Bristol and Southampton are examples where the universities have worked with SetSquare (a partnership funded by the Higher Education Innovation Fund) to commercialise their work. In the case of Bristol this has meant setting up an award-winning incubator space for 80 start-ups. With borough boundaries removed, the Talbot Campus is a great opportunity for growth at the centre of the new BCP unitary authority.

2. Airport

The business park at the airport is home to several major aviation engineering companies and a host of other occupiers. With greater capacity at the airport, several development sites and an existing business community it provides the opportunity and space to grow and attract more, similar businesses. The recent change in ownership promises revitalisation.

Improvements to the road network have helped to make the area more connected although more needs to be done to allow it to reach its full potential. Having one unitary authority will make it easier to deliver a coherent strategy to link the airport (in Christchurch) with Wessex Fields (in Bournemouth) and the key commercial centres. This will help meet the LEP’s aims to use the airport and Wessex fields to drive economic growth.

3. Poole Harbour

There is a concentration of marine engineering companies at Poole Harbour and 36,000 sqm of employment space is planned as part of regeneration of the area. Unlike other locations in the South Coast Marine Cluster it has no Research and Development facilities. With 86% of the South Coast Marine Cluster companies expecting to expand in the next year, Poole will need to stand out to attract this growth.

If the 5G testbed at the Lansdowne in Bournemouth could be extended across the BCP area as a result of the merger, this combined with the superfast broadband available could be a strong draw for new marine engineering and R&D companies. Branding itself as somewhere with the best digital infrastructure will also help improve the perception of the area and attract new businesses.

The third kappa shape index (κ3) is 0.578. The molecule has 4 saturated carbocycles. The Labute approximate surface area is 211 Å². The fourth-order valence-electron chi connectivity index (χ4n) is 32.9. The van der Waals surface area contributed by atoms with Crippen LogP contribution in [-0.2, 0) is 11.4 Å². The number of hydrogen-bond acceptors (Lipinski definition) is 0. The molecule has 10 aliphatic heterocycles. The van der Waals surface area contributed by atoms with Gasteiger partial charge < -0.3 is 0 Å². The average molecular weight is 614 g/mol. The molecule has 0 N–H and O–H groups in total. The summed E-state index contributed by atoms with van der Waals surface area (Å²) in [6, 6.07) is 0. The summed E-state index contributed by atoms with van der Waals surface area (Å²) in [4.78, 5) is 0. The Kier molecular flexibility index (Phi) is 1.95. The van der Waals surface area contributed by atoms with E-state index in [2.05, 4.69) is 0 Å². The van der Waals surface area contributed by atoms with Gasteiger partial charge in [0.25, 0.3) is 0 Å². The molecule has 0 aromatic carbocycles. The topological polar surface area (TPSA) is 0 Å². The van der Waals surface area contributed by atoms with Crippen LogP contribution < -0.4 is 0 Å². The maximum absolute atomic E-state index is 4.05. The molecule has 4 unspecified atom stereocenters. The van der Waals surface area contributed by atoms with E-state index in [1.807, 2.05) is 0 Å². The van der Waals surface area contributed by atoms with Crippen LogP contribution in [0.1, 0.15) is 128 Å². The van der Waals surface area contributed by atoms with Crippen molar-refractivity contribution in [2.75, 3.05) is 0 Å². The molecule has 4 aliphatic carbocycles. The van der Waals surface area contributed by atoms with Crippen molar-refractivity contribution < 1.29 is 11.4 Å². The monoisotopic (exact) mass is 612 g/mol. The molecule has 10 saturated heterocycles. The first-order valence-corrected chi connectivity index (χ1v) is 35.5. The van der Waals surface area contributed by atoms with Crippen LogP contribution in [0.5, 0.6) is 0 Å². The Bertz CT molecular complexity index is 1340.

Repurposing Retail

We assess that there is enough retail space within BCP to meet the local need. Mature high street retail supply is focused around the three principal town centres, as well as Boscombe town centre and Castlepoint shopping centre. There is also a strong presence of out of town retail parks, extensive supermarket provision and several large parades throughout the wider conurbation.

However, there are issues surrounding the quality of supply and in particular the amount of redundant floorspace. Therefore, offering an opportunity for some retail space to be re-purposed.

There is a significant opportunity from the merging of the boroughs to create a more co-ordinated strategy to recognise what is unique or beneficial with each of the main retail centres complementing each other rather than competing.

In addition, there are opportunities to redevelop excess or marginalised retail space through alternative town centre uses. This could include residential, office/workspace, social/amenity, civic/community, or leisure. The implications of an ambitious forward thinking and targeted approach to enhancing the town centre ultimately can have a positive impact on footfall, vitality, social integration and strengthen the demand for the retail and leisure space.

Focusing on enhancing key retail areas with investment in public realm will help drive footfall and uplift retail areas but this should be concentrating on the core retail areas rather than expanding them. Investment in developing the cinema complex in Poole is hoped to boost the local area enhancing the public realm as well as providing better amenities.

Retail vacancy

Retail vacancy Above the UK average
Source: Savills Research

Student Housing

Development in Bournemouth town centre has been focused on student accommodation over the last five years. There are currently 5,700 purpose build student beds in Bournemouth for the 23,500 student population, sufficient to house 31% of full time students. An additional 2,100 beds are in the development pipeline. Once these extra beds have been completed, there will be enough beds to accommodate 42% of full time students in the town.